Advertisement
HomeCollectionsPrimary Residence
IN THE NEWS

Primary Residence

FEATURED ARTICLES
BUSINESS
November 24, 2002
Dear Mr. Azrael: I am retired and a current resident of another state where I live at my parents' home. My primary residence is in the state of Maryland. My daughter and granddaughter live at my Maryland residence. When I sell my primary residence in Maryland, can I qualify for the tax exemption for the gain on the sale of this home? J. Blair Severn Dear J. Blair: The IRS allows individual taxpayers to exclude a gain on the sale of their main home. To qualify for the exclusion, a taxpayer must meet both an ownership test and a use test.
ARTICLES BY DATE
SPORTS
By Katherine Dunn and The Baltimore Sun | August 4, 2014
St. Frances defensive end Rahshaun Smith has been cleared by Maryland Interscholastic Athletic Association officials to play football this fall after transferring during the last school year from Calvert Hall. Smith, rated the No. 15 prospect in the Class of 2016 last week by the recruiting website rivals.com, has moved his primary residence by more than 30 miles which allows him to play without sitting out for a year, said Lee Dove, executive director of the MIAA. League rules require a varsity athlete who played the same sport at another MIAA school to sit out a year with two exceptions - that he moves more than 30 miles or his former school discontinues the sport.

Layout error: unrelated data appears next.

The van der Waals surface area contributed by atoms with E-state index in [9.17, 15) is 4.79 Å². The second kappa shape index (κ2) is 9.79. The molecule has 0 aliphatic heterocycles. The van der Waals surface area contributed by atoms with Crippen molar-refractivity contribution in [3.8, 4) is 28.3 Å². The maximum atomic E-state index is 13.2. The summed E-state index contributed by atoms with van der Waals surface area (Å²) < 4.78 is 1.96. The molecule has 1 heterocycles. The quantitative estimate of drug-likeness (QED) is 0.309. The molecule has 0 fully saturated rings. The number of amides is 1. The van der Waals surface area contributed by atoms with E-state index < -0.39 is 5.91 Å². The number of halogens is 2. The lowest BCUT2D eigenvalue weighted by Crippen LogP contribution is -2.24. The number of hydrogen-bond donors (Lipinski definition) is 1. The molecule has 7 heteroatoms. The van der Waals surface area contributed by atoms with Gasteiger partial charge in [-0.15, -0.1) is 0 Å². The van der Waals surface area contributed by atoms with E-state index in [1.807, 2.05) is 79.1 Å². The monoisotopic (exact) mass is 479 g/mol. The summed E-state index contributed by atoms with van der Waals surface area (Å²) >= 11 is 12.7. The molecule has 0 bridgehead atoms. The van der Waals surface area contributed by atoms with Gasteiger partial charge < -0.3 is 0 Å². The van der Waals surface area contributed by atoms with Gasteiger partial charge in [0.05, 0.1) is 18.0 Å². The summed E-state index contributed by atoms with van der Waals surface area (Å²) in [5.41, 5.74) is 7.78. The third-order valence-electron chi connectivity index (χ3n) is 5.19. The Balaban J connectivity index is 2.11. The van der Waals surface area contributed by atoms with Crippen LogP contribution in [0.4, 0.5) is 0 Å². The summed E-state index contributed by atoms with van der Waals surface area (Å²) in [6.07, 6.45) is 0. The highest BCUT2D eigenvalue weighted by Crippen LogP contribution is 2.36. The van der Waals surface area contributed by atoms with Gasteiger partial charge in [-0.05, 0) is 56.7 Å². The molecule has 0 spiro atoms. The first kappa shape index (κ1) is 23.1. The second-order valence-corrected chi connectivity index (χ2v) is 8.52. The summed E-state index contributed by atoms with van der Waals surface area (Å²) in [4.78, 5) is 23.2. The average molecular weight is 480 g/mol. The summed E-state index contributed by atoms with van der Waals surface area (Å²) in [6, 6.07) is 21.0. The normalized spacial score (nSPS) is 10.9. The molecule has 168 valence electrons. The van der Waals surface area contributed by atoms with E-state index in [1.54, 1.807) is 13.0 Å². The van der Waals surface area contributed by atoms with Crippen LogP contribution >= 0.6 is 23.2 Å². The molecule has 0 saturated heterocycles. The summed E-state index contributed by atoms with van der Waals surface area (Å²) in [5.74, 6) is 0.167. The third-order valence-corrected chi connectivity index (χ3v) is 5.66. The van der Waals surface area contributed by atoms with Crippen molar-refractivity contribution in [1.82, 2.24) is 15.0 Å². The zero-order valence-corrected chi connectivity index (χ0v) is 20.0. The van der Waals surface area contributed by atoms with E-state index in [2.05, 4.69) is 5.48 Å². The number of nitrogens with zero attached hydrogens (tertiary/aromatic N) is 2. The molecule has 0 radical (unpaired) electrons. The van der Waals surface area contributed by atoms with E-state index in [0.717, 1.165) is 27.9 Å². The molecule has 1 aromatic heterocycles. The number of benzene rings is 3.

Advertisement
NEWS
August 4, 2011
City Councilwoman Belinda Conaway now admits she signed papers stating that her primary residence is in Baltimore County ("Councilwoman Conaway drops $21 million libel suit," Aug. 2). If she does not live there, as she claims, why did she apply for a mortgage as a primary residence? If she lives in the county, why is she registered to vote in the city, and why does she hold office there? Is it no wonder there is so much crime in the city when city public officials think they can buck the system whenever they feel like it?
BUSINESS
By Natalie Sherman, The Baltimore Sun | May 8, 2014